The best and worst people you’ll meet. I won’t actually out anyone as the “worst.” There were plenty of great people. I got to chat with Greg from Frequent Miler, who also presented on his Million Mile Madness experiment. When I asked him if being hounded ever got old, his response was, “No, it’s nice. I mean, it’s not like this at home.” Class act. Stefan had some interesting travel stories and I’m envious that his job requires him to travel abroad so often. Mommy Points is a true pro and we interviewed her for a brief FTG video. Mr. Pickles wasn’t as elusive as I had thought. I was looking forward to meeting Angelina, whom I bumped into at the buffet line.
It was great meeting Howie in person, after working with him for the past six months. His wife, Sarah, takes this hobby in stride and is even going on a 6-segment mileage run with him (did I mention they’re doing this 5 times)? I met Christine Krzyston, one of the many talented writers at FTG, who also happens to be a lovely person. Meeting Mr. Million Mile Secrets was nice, and Geoff from Noob Traveler was great as well. Giddy for Points, Travel Summary, Deal Mommy, Mark Palmer, Traveling Momma and the list goes on and on. I loved meeting all of these folks. There were really only a couple of people I didn’t care for, though I’m sure they know who they are.
If you show up to one of these events and find yourself uncomfortable/friendless, go hit up one of the sponsor tables or talk to Rick. He will gladly chat with you and find you a kindred spirit to talk to.
As for the highlight of the event, behold your future:
This is Ray, who has been in this game longer than most of us have been alive. He fashioned this matching necklace and belt to keep track of his extensive credit card collection. As you can see, he’s wearing two belts because as he confided, “this thing is so heavy, my pants are falling down.” How many does he have? He has never counted them. He showed me his Amex Black Card, which displayed his membership date as 1959. I didn’t know American Express had been around that long. What’s more, this isn’t even his entire collection…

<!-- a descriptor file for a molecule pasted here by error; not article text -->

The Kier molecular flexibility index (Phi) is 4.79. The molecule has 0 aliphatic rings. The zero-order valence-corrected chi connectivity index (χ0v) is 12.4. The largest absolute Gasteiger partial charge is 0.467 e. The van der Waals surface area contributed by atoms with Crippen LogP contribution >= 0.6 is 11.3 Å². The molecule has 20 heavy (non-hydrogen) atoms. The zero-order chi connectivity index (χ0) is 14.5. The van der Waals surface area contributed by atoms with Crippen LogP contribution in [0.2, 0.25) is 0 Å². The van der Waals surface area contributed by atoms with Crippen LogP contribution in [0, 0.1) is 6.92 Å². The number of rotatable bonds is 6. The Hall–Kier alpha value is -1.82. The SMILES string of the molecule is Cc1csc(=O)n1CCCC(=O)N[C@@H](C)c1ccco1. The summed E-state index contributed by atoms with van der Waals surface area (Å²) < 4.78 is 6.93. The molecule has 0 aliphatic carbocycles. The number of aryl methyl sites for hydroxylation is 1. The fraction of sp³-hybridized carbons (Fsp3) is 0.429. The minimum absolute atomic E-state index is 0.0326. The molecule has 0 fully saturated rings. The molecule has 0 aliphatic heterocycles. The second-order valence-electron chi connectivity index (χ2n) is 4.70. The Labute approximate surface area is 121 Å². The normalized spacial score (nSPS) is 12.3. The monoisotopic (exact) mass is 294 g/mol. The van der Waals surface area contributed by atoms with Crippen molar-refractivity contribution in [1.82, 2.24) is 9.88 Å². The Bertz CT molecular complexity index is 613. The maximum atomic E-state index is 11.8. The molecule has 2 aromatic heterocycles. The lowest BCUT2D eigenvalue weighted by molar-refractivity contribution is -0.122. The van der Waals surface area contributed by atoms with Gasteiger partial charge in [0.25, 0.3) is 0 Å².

Heading Home. Some blogger tweeted about their favorite O’Hare restaurant, Tortas Frontera. We decided to try it out and were not disappointed. Their tortas are insanely good, though seating is sparse. Afterwards, we met up with Michelle, who was headed to the United Club lounge. She tried to guest both of us in, but the agent wouldn’t budge. Eventually, we found Karyn, who was happy to guest us in. Christine was also there and it was a great way to pass the time. The flight was oversold and I was tempted to volunteer to be bumped, but it was 8:30 PM and I was looking forward to getting home.
The Chicago Seminars are a great event if you want to learn the tricks of the trade, meet your favorite bloggers, and catch up with fellow points and miles enthusiasts. It takes place at the same location every year, so if you can manage it, try to go at least once.